October 17, 2003

Poverty is cause of Hispanic students’ poor achievement, report says

By Laura Withers
Scripps Howard Foundation Wire

WASHINGTON — A lack of educational choices is to blame for Hispanic public school students’ below-par performance on standardized tests and low high school graduation rates, according to a report released Thursday.

“No Exit,” a report created for the Hispanic Council for Reform and Education Options by the Manhattan Institute, examines the state of education for Hispanic students in the United States and finds that they trail white students in achievement levels.

According to the report, 60 percent of Hispanic eighth grade students performed below the basic level in the math portion of the National Assessment of Educational Progress test, compared to 23 percent of white students.

In literacy, 43 percent of Hispanic and 16 percent of white eighth graders performed below the basic level.

A little over half of Hispanic public high school students graduate, compared to 72 percent of white students. Only 16 percent of Hispanic high school graduates meet the minimum requirements to apply to a four-year college. In contrast, 37 percent of white high school graduates are ready for college.

“The statistics are simply alarming,” said Dr. Jay Greene, senior fellow of the Manhattan Institute and the report’s author. He said he drew most data in the report from the Department of Education.

A large portion of the problem has to do with where Hispanic families live, Greene said. Hispanic students fall behind because many low-income Hispanic families cannot afford to live in areas with good public schools.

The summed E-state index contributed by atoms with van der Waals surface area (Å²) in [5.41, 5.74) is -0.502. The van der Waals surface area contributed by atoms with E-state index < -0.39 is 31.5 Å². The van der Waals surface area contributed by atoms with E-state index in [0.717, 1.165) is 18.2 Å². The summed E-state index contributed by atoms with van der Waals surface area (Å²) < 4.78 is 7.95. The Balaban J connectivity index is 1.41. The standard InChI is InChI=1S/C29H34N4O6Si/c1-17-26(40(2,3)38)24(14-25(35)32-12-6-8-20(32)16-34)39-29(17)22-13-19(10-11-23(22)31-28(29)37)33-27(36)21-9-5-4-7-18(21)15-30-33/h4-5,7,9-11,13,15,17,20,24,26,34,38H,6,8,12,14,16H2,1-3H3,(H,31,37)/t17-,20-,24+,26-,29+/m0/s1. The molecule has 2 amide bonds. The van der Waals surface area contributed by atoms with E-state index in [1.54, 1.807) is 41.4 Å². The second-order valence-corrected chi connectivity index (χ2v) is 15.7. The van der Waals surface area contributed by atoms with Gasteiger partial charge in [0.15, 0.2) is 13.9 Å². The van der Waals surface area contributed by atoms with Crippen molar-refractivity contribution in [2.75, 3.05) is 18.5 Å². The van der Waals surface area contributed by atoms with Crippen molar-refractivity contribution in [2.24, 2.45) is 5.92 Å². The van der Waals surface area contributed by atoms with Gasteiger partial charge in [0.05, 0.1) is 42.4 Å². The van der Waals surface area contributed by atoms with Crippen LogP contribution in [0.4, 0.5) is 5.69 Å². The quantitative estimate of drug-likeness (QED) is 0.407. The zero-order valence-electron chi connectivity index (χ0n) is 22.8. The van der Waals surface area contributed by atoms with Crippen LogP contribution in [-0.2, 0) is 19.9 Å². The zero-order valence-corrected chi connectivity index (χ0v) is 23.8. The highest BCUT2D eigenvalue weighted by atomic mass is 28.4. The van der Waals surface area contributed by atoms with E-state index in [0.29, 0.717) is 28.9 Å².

“This is why the problems we’re having in education are primarily urban problems… because these are the places where people are trapped economically in certain housing,” he said. “Because they’re trapped there, the school district doesn’t have the proper incentives to tend to their needs.

“Wealthier, lighter-skinned people have access to greater school choice… because they can purchase it, either by moving to areas with desired schools or by paying the prep school tuition themselves,” he said.

According to the report, Hispanics have a median family income of $34,397, compared to $54,698 for non-Hispanic white families.

The report also found that increased spending on public education hasn’t helped Hispanic students. Although spending per pupil, adjusted for inflation, more than doubled from 1969 to 1999, Hispanics continue to be neglected, Greene said.

“We believe that a clear and daring Latino voice must speak out,” said Robert Aguirre, chairman of Hispanic CREO.

The group was founded two years ago by 10 Latino activists to address what they said was a crisis in education for Hispanics. The group’s acronym means “I believe” in Spanish.

Instead of pumping more money into the problem, members of Hispanic CREO are urging public officials to give Hispanic students more educational options by allowing them to transfer to more desirable schools and by making drastic curriculum changes.

Changes in public policy will be the most important mechanism in solving the problem, Aguirre said.

“That will help all schools get better,” he said.

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